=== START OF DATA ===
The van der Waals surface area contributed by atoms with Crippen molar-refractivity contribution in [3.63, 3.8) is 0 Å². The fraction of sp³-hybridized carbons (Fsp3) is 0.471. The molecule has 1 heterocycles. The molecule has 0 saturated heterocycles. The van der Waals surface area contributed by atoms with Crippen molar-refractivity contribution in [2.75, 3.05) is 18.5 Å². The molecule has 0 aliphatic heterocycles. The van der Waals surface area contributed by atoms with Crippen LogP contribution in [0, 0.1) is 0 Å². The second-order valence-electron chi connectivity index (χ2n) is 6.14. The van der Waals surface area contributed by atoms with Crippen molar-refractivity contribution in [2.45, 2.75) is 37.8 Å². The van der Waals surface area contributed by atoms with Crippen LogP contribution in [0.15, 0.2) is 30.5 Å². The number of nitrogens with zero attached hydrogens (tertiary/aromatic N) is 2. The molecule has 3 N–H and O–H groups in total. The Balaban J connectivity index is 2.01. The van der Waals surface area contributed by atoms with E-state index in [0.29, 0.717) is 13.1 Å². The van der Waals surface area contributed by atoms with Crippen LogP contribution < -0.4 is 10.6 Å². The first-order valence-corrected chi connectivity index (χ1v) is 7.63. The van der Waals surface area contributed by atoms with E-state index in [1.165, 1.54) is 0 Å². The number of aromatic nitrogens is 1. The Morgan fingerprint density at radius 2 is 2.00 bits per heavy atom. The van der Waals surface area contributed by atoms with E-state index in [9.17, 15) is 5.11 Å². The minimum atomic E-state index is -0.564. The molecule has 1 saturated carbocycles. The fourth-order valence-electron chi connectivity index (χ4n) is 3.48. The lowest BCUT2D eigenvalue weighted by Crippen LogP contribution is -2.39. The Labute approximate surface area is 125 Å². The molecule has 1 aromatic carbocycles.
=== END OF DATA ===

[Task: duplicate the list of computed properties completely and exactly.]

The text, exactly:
The van der Waals surface area contributed by atoms with Crippen molar-refractivity contribution in [3.63, 3.8) is 0 Å². The fraction of sp³-hybridized carbons (Fsp3) is 0.471. The molecule has 1 heterocycles. The molecule has 0 saturated heterocycles. The van der Waals surface area contributed by atoms with Crippen molar-refractivity contribution in [2.75, 3.05) is 18.5 Å². The molecule has 0 aliphatic heterocycles. The van der Waals surface area contributed by atoms with Crippen LogP contribution in [0, 0.1) is 0 Å². The second-order valence-electron chi connectivity index (χ2n) is 6.14. The van der Waals surface area contributed by atoms with Crippen molar-refractivity contribution in [2.45, 2.75) is 37.8 Å². The van der Waals surface area contributed by atoms with Crippen LogP contribution in [0.15, 0.2) is 30.5 Å². The number of nitrogens with zero attached hydrogens (tertiary/aromatic N) is 2. The molecule has 3 N–H and O–H groups in total. The Balaban J connectivity index is 2.01. The van der Waals surface area contributed by atoms with E-state index in [0.29, 0.717) is 13.1 Å². The van der Waals surface area contributed by atoms with Crippen LogP contribution < -0.4 is 10.6 Å². The first-order valence-corrected chi connectivity index (χ1v) is 7.63. The van der Waals surface area contributed by atoms with E-state index in [1.165, 1.54) is 0 Å². The number of aromatic nitrogens is 1. The Morgan fingerprint density at radius 2 is 2.00 bits per heavy atom. The van der Waals surface area contributed by atoms with E-state index in [9.17, 15) is 5.11 Å². The minimum atomic E-state index is -0.564. The molecule has 1 saturated carbocycles. The fourth-order valence-electron chi connectivity index (χ4n) is 3.48. The lowest BCUT2D eigenvalue weighted by Crippen LogP contribution is -2.39. The Labute approximate surface area is 125 Å². The molecule has 1 aromatic carbocycles.